[img src=”images/research/georgee.jpg” alt=”Erin George, MD”]

Erin George, MD

  • University of Pennsylvania
  • 2016 Skacel Family Scholar

Targeting the ATR/CHK1 pathway in high grade serous ovarian cancer with ATR inhibitors

New treatments are needed for recurrent ovarian cancer, a subset of which is more aggressive than the original cancer and has no effective treatment. Aggressive recurrent cancers rely on DNA repair pathways, involving proteins called ATR and CHK1, to repair damage to DNA caused by chemotherapy. Dr. George will target this pathway with a novel ATR inhibitor to stop cell growth and tumor formation, using new ovarian cancer models derived from patients’ recurrent tumors. These findings may have major clinical implications for the treatment of this aggressive and often chemotherapy resistant type of ovarian cancer.

[img src=”images/research/merrittm.jpg” alt=”Melissa Merritt, PhD”]

Melissa Merritt, PhD

  • Imperial College London

Obesity-related factors and ovarian cancer survival

Women diagnosed with ovarian cancer have a poor prognosis, and there are currently no recommendations for lifestyle modifications that may influence survival after a diagnosis. Dr. Merritt will evaluate whether obesity-related factors, including Body Mass Index (BMI), waist circumference, physical activity, and adherence to healthy lifestyle recommendations, influences ovarian cancer survival. The long-term goal of this study is to identify whether pre-diagnostic obesity-related factors may influence survival among women with ovarian cancer. If so, clinical recommendations could be developed so that patients may be able to improve their health and prognosis following an ovarian cancer diagnosis.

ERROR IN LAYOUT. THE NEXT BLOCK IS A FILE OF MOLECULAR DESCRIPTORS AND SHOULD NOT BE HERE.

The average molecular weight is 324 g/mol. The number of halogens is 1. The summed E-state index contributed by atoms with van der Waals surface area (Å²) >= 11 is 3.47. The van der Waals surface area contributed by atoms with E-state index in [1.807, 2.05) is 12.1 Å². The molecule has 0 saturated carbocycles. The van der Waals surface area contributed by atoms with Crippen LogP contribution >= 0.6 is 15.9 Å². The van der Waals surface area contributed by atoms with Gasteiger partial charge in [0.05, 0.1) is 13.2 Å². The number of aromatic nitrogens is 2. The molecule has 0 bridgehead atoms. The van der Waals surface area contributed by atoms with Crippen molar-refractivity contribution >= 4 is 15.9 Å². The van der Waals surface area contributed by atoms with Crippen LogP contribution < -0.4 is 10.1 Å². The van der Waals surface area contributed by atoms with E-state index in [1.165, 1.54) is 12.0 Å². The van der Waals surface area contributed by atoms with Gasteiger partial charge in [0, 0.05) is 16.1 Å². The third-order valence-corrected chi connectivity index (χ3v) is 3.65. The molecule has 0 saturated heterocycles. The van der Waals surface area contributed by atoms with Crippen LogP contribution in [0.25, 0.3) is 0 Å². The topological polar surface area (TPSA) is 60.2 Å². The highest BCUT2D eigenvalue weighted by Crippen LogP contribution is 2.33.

[img src=”images/research/pepind.jpg” alt=”David Pepin, PhD”]

David Pepin, PhD

  • Massachusetts General Hospital

AAV9 gene therapy using a novel engineered MIS to treat ovarian cancer

Ovarian cancer tumors are made up mostly of cells that respond well to chemotherapy, but a minority of stem-like cells survive treatment and ultimately lead to chemoresistant recurrence. However, this type of cancer stem cell is inhibited by Mullerian Inhibiting Substance (MIS). Dr. Pepin is evaluating a modified version of MIS, which has been engineered to have greater potency, as well as an alternative delivery mechanism using viral gene therapy, in preclinical trials. The goal of the study is to develop gene therapy as a supplement to the current standard of care and would offer permanent protection from chemoresistant recurrences after initial surgery and chemotherapy.